Perez re-teamed with his second Avengers writer, Kurt Busiek, for JLA/Avengers, a four-issue crossover, in 2003. Perez remained active as a writer and an artist in the years that followed. He also wrote the Superman relaunch for DC’s New 52 reboot in 2011. His last published work, Sirens, was released in 2016 by Boom! Studios. In his retirement statement, Perez indicated that he would also step away from touring conventions after this year.

“Long story short, I will be just fine,” wrote Perez. “I’ve had a wonderfully good run doing exactly what I have wanted to do since I was a child. Now I can sit back and watch the stuff I helped create entertain whole new generations. That’s a pretty nice legacy to look back on. And so much of that is thanks to all of you, the GREATEST fans in the world. I am humbled and forever grateful.”

Share your favorite George Perez memories in the comment section below!

Iconic Comic Book Artist George Perez Announces His Retirement





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Hobbs Police Chief announces retirement after 20 years of service


During his tenure, Chief McCall also volunteered and served with many nonprofits and on many Boards, including the Lea County Communications Authority Board, Community Drug Coalition of Lea County, Executive Board for the New Mexico Association of Chiefs of Police for over 5 years (from 2014-present as the President), Crime Stoppers Board, Hobbs Rotary Club, Red Cross Local Hero’s Selection Committee Member, Lea County Drug Task Force Board, and many others throughout the county and state.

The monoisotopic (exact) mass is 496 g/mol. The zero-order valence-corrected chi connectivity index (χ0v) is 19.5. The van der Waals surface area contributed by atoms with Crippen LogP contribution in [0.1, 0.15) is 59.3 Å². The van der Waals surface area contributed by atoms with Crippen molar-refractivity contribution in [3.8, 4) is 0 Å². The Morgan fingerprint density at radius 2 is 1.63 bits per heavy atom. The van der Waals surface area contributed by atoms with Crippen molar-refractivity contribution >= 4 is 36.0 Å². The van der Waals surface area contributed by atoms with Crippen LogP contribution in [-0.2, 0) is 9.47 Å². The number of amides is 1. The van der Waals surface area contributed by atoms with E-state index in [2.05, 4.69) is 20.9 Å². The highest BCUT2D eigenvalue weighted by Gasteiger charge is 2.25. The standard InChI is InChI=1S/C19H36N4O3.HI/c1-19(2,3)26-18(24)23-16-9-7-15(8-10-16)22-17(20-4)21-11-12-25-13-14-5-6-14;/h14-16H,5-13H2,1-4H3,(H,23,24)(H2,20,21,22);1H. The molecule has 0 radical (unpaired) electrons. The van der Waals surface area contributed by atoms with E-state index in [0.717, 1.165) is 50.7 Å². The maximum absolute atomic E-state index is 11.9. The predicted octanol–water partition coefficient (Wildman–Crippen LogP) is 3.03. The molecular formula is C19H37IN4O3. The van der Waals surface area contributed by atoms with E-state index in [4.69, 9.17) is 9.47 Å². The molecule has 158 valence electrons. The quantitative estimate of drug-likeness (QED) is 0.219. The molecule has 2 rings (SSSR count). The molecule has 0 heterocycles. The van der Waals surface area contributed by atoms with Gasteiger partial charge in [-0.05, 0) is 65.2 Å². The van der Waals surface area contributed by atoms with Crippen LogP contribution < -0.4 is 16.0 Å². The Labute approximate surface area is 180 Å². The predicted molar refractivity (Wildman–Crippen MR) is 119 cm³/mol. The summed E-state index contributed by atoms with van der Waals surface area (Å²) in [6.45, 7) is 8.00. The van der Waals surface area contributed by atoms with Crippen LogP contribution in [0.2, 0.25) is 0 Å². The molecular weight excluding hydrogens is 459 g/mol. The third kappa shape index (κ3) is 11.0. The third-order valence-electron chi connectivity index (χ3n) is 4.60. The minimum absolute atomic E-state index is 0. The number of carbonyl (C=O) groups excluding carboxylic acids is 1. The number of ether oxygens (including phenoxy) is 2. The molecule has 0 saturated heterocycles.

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Maximum 401(k) Contributions Climb for 2019. Here’s What That Means for Savers. — The Motley Fool


The maximum amount you can contribute to your 401(k) retirement savings plan is climbing by $500 in 2019. If you’re younger than 50, the maximum is now $19,000 rather than last year’s $18,500. If you’re 50 or older, it’s now $25,000 versus last year’s $24,500.